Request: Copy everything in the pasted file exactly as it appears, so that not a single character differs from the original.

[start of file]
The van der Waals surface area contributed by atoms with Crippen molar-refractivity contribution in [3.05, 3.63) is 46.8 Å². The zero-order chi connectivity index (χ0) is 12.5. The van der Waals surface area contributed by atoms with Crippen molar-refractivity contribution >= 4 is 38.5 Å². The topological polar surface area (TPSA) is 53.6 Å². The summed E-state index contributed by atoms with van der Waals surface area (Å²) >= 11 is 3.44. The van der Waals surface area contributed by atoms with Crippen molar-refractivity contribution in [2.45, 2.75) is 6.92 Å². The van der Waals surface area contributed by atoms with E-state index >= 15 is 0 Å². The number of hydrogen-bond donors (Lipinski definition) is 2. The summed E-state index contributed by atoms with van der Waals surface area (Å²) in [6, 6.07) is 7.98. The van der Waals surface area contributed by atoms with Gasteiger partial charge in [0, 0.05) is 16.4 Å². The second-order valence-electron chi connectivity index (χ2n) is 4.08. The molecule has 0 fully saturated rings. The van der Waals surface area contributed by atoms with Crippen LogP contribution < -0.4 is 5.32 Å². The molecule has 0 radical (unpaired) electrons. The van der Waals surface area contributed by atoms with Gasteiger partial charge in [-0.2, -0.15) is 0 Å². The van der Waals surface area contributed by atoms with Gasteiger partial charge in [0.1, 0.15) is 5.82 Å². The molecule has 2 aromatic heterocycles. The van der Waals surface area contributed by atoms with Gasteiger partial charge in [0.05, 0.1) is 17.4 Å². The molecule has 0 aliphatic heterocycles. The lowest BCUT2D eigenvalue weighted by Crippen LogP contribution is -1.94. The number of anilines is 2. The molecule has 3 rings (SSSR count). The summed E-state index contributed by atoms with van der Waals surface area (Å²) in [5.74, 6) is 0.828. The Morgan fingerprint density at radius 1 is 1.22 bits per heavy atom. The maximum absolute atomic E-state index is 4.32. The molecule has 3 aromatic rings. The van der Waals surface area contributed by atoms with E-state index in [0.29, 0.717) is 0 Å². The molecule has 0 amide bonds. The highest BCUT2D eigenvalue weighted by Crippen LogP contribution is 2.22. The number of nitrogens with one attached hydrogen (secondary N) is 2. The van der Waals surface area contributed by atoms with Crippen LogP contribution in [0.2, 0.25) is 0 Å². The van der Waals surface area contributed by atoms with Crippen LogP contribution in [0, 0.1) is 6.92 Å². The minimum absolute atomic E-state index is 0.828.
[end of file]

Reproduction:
The van der Waals surface area contributed by atoms with Crippen molar-refractivity contribution in [3.05, 3.63) is 46.8 Å². The zero-order chi connectivity index (χ0) is 12.5. The van der Waals surface area contributed by atoms with Crippen molar-refractivity contribution >= 4 is 38.5 Å². The topological polar surface area (TPSA) is 53.6 Å². The summed E-state index contributed by atoms with van der Waals surface area (Å²) >= 11 is 3.44. The van der Waals surface area contributed by atoms with Crippen molar-refractivity contribution in [2.45, 2.75) is 6.92 Å². The van der Waals surface area contributed by atoms with E-state index >= 15 is 0 Å². The number of hydrogen-bond donors (Lipinski definition) is 2. The summed E-state index contributed by atoms with van der Waals surface area (Å²) in [6, 6.07) is 7.98. The van der Waals surface area contributed by atoms with Gasteiger partial charge in [0, 0.05) is 16.4 Å². The second-order valence-electron chi connectivity index (χ2n) is 4.08. The molecule has 0 fully saturated rings. The van der Waals surface area contributed by atoms with Crippen LogP contribution < -0.4 is 5.32 Å². The molecule has 0 radical (unpaired) electrons. The van der Waals surface area contributed by atoms with Gasteiger partial charge in [-0.2, -0.15) is 0 Å². The van der Waals surface area contributed by atoms with Gasteiger partial charge in [0.1, 0.15) is 5.82 Å². The molecule has 2 aromatic heterocycles. The van der Waals surface area contributed by atoms with Gasteiger partial charge in [0.05, 0.1) is 17.4 Å². The molecule has 0 aliphatic heterocycles. The lowest BCUT2D eigenvalue weighted by Crippen LogP contribution is -1.94. The number of anilines is 2. The molecule has 3 rings (SSSR count). The summed E-state index contributed by atoms with van der Waals surface area (Å²) in [5.74, 6) is 0.828. The Morgan fingerprint density at radius 1 is 1.22 bits per heavy atom. The maximum absolute atomic E-state index is 4.32. The molecule has 3 aromatic rings. The van der Waals surface area contributed by atoms with E-state index in [0.29, 0.717) is 0 Å². The molecule has 0 amide bonds. The highest BCUT2D eigenvalue weighted by Crippen LogP contribution is 2.22. The number of nitrogens with one attached hydrogen (secondary N) is 2. The van der Waals surface area contributed by atoms with Crippen LogP contribution in [0.2, 0.25) is 0 Å². The van der Waals surface area contributed by atoms with Crippen LogP contribution in [0, 0.1) is 6.92 Å². The minimum absolute atomic E-state index is 0.828.